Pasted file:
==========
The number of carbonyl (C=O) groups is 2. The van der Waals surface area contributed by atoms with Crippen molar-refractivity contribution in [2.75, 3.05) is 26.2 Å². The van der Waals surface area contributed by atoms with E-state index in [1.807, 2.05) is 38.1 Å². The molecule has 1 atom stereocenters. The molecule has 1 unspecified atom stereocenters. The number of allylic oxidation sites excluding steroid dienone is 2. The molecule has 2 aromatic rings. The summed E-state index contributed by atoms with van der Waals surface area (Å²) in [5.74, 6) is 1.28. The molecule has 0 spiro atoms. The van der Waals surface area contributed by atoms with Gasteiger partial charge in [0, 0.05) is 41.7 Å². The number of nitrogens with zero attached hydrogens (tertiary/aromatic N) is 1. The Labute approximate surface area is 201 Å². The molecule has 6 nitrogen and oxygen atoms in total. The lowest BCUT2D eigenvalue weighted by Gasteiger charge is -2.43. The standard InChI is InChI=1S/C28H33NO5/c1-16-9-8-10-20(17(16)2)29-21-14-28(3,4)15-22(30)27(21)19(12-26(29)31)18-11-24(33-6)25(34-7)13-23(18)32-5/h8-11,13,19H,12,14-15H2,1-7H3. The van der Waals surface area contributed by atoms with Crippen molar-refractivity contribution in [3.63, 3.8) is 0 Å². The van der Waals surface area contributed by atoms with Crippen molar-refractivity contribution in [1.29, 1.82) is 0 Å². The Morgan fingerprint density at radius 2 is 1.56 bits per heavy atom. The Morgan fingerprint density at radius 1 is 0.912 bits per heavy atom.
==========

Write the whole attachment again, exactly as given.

The number of carbonyl (C=O) groups is 2. The van der Waals surface area contributed by atoms with Crippen molar-refractivity contribution in [2.75, 3.05) is 26.2 Å². The van der Waals surface area contributed by atoms with E-state index in [1.807, 2.05) is 38.1 Å². The molecule has 1 atom stereocenters. The molecule has 1 unspecified atom stereocenters. The number of allylic oxidation sites excluding steroid dienone is 2. The molecule has 2 aromatic rings. The summed E-state index contributed by atoms with van der Waals surface area (Å²) in [5.74, 6) is 1.28. The molecule has 0 spiro atoms. The van der Waals surface area contributed by atoms with Gasteiger partial charge in [0, 0.05) is 41.7 Å². The number of nitrogens with zero attached hydrogens (tertiary/aromatic N) is 1. The Labute approximate surface area is 201 Å². The molecule has 6 nitrogen and oxygen atoms in total. The lowest BCUT2D eigenvalue weighted by Gasteiger charge is -2.43. The standard InChI is InChI=1S/C28H33NO5/c1-16-9-8-10-20(17(16)2)29-21-14-28(3,4)15-22(30)27(21)19(12-26(29)31)18-11-24(33-6)25(34-7)13-23(18)32-5/h8-11,13,19H,12,14-15H2,1-7H3. The van der Waals surface area contributed by atoms with Crippen molar-refractivity contribution in [3.63, 3.8) is 0 Å². The van der Waals surface area contributed by atoms with Crippen molar-refractivity contribution in [1.29, 1.82) is 0 Å². The Morgan fingerprint density at radius 2 is 1.56 bits per heavy atom. The Morgan fingerprint density at radius 1 is 0.912 bits per heavy atom.